Thursday, September 12, 2013

Week 3: “I’m addicted to language.” [1]

By Cynthia Njuguna and Caleb Rollins

One cannot exist in this world without communicating. Whether through spoken word, facial expressions or written symbols, humans communicate with each other. Whether in Germantown, Maryland or Windhoek, Namibia, humans communicate with each other. Whether from the same culture or from different cultures, humans communicate with each other. They communicate with each other through language. However, each individual person has their own unique combination of expressions and colloquialisms that constitute their own language. So in our own distinctive language we will try to present to you the frustratingly beautiful process of communicating in order to build relationships during our second week of residence in Windhoek.

Cole shared his personal narrative with all of 
the CGE students and staff to help us better understand 
his background and values. 
It’s funny how we assume that whenever we open our mouths that we are communicating. “Blah, blah, blah,” is sometimes all that comes out…or all of what we hear. Wouldn't it be nice if we could just open our mouths and just like that, the person listening would comprehend what we are trying to say?

So imagine that task, but with nine people that you have never met before, who come from all over, who have lived through different experiences in life, and with whom you may or may not have anything in common. How do you begin to open your mouth? Do you just lurch a string of words out into the empty space between you and your listener and cross your fingers, hoping that they were the right selection of words; that they can arrange themselves in an order that resonates with the listener.

Tuesday, during a meeting with all the students and staff, we got to know each other a little better. As we each crafted a narrative, in attempts to communicate what ingredients went into forming our values, our vision, and our personalities, everyone intentionally primped their language so that when they opened their mouths and presented their masterpieces the message that the artist assembled would resemble the meaning extrapolated by the audience.

A poet at [Spoken Word] Namibia’s
monthly exhibition shared her story
with the audience. 

Taken from [Spoken Word] Namibia’s Facebook page.
Maybe we are making a big deal out of nothing. After all, we are in a “foreign” country. We have bigger fish to fry, like the “real” language barrier, or the “real” cultural barrier, or all those other “unknown” things!

In an effort to experience those “unknown” things and to combat the cabin fever that has begun to infect nearly every member of the house, a group of students attended the monthly presentation of local spoken word poets hosted by [Spoken Word]Namibia at the Warehouse Theatre in Windhoek.

Not only did every poet present a unique work of art through their presentation of the English language, but their personal vulnerability on the stage addressed larger social issues pertinent to many Namibians. One particular artist revealed the personal struggles of growing up as a homosexual in the traditionally homophobic culture of Namibia. Considering our religion class readings on the historically negative influence of the Christian church on homosexuals in Namibia, we were able to place the speaker's words in a greater cultural context.

Many of the other poets spoke of the challenges women face in traditionally patriarchal Namibia. The words of these speakers, which described how some men so readily use and abuse women in this society, evoked an amazing sense of sympathy and empathy in many of us.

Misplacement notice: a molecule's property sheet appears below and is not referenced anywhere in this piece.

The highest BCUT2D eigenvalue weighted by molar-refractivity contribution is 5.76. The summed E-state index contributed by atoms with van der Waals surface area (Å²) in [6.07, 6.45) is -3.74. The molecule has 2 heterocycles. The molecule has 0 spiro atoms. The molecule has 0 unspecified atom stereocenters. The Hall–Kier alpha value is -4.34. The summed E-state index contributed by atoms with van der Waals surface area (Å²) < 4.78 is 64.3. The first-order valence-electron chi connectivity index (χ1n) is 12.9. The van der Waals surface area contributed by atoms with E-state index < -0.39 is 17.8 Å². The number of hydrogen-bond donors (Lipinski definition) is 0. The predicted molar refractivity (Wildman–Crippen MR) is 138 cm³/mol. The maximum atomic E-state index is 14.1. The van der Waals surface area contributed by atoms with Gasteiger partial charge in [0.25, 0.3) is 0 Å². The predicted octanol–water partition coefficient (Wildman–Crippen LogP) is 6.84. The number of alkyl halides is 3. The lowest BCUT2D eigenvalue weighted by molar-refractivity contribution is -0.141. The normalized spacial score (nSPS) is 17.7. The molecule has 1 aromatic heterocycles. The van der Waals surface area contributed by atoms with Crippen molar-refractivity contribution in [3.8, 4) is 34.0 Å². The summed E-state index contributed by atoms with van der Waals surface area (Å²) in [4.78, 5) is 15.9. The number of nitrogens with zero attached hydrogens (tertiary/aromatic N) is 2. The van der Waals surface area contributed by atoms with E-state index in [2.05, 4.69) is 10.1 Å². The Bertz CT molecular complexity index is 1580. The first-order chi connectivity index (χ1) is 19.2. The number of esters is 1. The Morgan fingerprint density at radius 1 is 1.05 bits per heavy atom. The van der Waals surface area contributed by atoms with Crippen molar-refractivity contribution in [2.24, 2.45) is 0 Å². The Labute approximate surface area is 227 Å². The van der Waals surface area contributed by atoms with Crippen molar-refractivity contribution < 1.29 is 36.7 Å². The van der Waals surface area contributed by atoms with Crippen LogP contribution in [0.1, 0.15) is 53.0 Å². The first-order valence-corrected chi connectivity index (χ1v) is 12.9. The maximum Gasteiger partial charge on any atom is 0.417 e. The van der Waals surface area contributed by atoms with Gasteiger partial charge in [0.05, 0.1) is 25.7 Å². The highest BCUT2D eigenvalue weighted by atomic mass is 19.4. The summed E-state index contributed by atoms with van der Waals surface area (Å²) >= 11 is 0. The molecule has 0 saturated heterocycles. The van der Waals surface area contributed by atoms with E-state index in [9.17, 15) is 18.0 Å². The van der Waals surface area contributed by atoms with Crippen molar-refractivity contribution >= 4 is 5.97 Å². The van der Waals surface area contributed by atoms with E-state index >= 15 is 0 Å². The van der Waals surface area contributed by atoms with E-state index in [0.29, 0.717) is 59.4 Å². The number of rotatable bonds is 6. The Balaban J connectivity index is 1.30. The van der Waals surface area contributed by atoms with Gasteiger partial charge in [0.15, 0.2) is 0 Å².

In fact, these feelings were very real to some of us as our internships connected us with women who have faced the horrors of domestic violence. In these encounters, we learned that communication does not just mean portraying information to others, but also listening to what others have to say. In other internships, we had to confront the challenge of attempting to communicate with children in an educational atmosphere. Communicating with children always presents difficulties, especially when you lack the proper training to command a classroom full of children with little experience speaking English.

A handful of CGE students helped some of the Young Achievers
in an outreach program in the local community of Katutura.
Taken from the 
Young Achievers Facebook page.
From our respective internships to acclimating ourselves with the city, we have all met many new people. On Wednesday, Sarah and Cynthia began Portuguese class at the Diogo Cão Centre, the local Portuguese learning centre. On Saturday, we participated in a meeting hosted by Young Achievers, a local youth-led organization focused on helping individuals form a sense of vision and mission in their lives. We cannot say that communicating with the people that we have met in Windhoek has been so much harder or so much easier than communicating with people from the U.S. In interacting with Namibians, Americans, non-Namibians, and non-Americans, we realized that we have been flexing our intercultural communication muscles all along.

Yes, being outside the U.S. there are people who are from a different culture than your own, but the same holds true even within the U.S. By culture we mean different upbringing; they have gone through different experiences and formed different opinions. You cannot know how different or similar someone is from you simply from their appearance or where they live. And at the end of the day any person that we meet and communicate with is simply that: a person.

[1] Unknown artist at [Spoken Word] Namibia’s “Open theme, for the love of poetry.” 7 Sept. 2013.

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